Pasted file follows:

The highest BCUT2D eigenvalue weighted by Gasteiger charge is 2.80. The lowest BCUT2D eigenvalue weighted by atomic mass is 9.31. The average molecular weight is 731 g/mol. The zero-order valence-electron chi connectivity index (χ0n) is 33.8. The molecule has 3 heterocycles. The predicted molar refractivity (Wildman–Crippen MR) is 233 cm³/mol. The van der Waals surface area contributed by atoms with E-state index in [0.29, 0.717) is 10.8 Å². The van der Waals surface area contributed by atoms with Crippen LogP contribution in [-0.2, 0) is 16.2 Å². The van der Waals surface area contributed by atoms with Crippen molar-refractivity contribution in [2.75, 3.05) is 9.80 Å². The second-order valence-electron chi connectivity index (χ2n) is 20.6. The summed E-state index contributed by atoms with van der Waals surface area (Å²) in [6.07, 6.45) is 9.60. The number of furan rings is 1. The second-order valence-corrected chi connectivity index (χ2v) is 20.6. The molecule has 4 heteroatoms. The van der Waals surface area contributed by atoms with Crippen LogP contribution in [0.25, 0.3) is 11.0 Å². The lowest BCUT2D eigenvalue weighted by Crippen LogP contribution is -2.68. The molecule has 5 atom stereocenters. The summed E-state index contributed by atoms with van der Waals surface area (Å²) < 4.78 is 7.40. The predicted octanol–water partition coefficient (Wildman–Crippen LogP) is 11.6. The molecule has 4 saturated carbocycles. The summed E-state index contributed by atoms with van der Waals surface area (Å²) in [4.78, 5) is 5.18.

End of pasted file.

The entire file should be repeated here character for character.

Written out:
The highest BCUT2D eigenvalue weighted by Gasteiger charge is 2.80. The lowest BCUT2D eigenvalue weighted by atomic mass is 9.31. The average molecular weight is 731 g/mol. The zero-order valence-electron chi connectivity index (χ0n) is 33.8. The molecule has 3 heterocycles. The predicted molar refractivity (Wildman–Crippen MR) is 233 cm³/mol. The van der Waals surface area contributed by atoms with E-state index in [0.29, 0.717) is 10.8 Å². The van der Waals surface area contributed by atoms with Crippen LogP contribution in [-0.2, 0) is 16.2 Å². The van der Waals surface area contributed by atoms with Crippen molar-refractivity contribution in [2.75, 3.05) is 9.80 Å². The second-order valence-electron chi connectivity index (χ2n) is 20.6. The summed E-state index contributed by atoms with van der Waals surface area (Å²) in [6.07, 6.45) is 9.60. The number of furan rings is 1. The second-order valence-corrected chi connectivity index (χ2v) is 20.6. The molecule has 4 heteroatoms. The van der Waals surface area contributed by atoms with Crippen LogP contribution in [0.25, 0.3) is 11.0 Å². The lowest BCUT2D eigenvalue weighted by Crippen LogP contribution is -2.68. The molecule has 5 atom stereocenters. The summed E-state index contributed by atoms with van der Waals surface area (Å²) < 4.78 is 7.40. The predicted octanol–water partition coefficient (Wildman–Crippen LogP) is 11.6. The molecule has 4 saturated carbocycles. The summed E-state index contributed by atoms with van der Waals surface area (Å²) in [4.78, 5) is 5.18.